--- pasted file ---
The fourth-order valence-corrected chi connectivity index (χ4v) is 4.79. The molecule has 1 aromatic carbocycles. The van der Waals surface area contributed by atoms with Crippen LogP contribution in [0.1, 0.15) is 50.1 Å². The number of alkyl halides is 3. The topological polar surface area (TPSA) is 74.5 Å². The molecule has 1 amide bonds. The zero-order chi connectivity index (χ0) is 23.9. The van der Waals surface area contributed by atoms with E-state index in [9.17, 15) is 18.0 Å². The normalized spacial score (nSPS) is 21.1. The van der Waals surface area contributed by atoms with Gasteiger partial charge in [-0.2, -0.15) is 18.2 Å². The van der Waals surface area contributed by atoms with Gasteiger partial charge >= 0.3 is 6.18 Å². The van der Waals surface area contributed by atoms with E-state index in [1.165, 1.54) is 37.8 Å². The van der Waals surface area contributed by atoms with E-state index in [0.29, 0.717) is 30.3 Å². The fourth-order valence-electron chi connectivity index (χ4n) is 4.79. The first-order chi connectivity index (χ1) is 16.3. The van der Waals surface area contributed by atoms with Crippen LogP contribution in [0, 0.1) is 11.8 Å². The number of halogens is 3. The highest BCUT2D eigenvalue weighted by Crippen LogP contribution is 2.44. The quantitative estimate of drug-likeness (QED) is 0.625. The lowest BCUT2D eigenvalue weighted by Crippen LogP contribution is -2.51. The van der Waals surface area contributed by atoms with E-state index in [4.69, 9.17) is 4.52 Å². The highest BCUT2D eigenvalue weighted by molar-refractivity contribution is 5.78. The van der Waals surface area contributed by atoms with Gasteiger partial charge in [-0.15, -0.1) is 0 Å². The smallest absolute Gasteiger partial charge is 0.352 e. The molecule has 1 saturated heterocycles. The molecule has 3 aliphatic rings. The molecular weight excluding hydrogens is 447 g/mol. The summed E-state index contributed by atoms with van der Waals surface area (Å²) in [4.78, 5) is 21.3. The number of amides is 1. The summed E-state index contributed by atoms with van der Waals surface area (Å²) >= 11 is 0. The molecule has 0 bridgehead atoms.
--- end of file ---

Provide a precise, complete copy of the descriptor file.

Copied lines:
The fourth-order valence-corrected chi connectivity index (χ4v) is 4.79. The molecule has 1 aromatic carbocycles. The van der Waals surface area contributed by atoms with Crippen LogP contribution in [0.1, 0.15) is 50.1 Å². The number of alkyl halides is 3. The topological polar surface area (TPSA) is 74.5 Å². The molecule has 1 amide bonds. The zero-order chi connectivity index (χ0) is 23.9. The van der Waals surface area contributed by atoms with E-state index in [9.17, 15) is 18.0 Å². The normalized spacial score (nSPS) is 21.1. The van der Waals surface area contributed by atoms with Gasteiger partial charge in [-0.2, -0.15) is 18.2 Å². The van der Waals surface area contributed by atoms with Gasteiger partial charge >= 0.3 is 6.18 Å². The van der Waals surface area contributed by atoms with E-state index in [1.165, 1.54) is 37.8 Å². The van der Waals surface area contributed by atoms with E-state index in [0.29, 0.717) is 30.3 Å². The fourth-order valence-electron chi connectivity index (χ4n) is 4.79. The first-order chi connectivity index (χ1) is 16.3. The van der Waals surface area contributed by atoms with Crippen LogP contribution in [0, 0.1) is 11.8 Å². The number of halogens is 3. The highest BCUT2D eigenvalue weighted by Crippen LogP contribution is 2.44. The quantitative estimate of drug-likeness (QED) is 0.625. The lowest BCUT2D eigenvalue weighted by Crippen LogP contribution is -2.51. The van der Waals surface area contributed by atoms with E-state index in [4.69, 9.17) is 4.52 Å². The highest BCUT2D eigenvalue weighted by molar-refractivity contribution is 5.78. The van der Waals surface area contributed by atoms with Gasteiger partial charge in [-0.15, -0.1) is 0 Å². The smallest absolute Gasteiger partial charge is 0.352 e. The molecule has 1 saturated heterocycles. The molecule has 3 aliphatic rings. The molecular weight excluding hydrogens is 447 g/mol. The summed E-state index contributed by atoms with van der Waals surface area (Å²) in [4.78, 5) is 21.3. The number of amides is 1. The summed E-state index contributed by atoms with van der Waals surface area (Å²) >= 11 is 0. The molecule has 0 bridgehead atoms.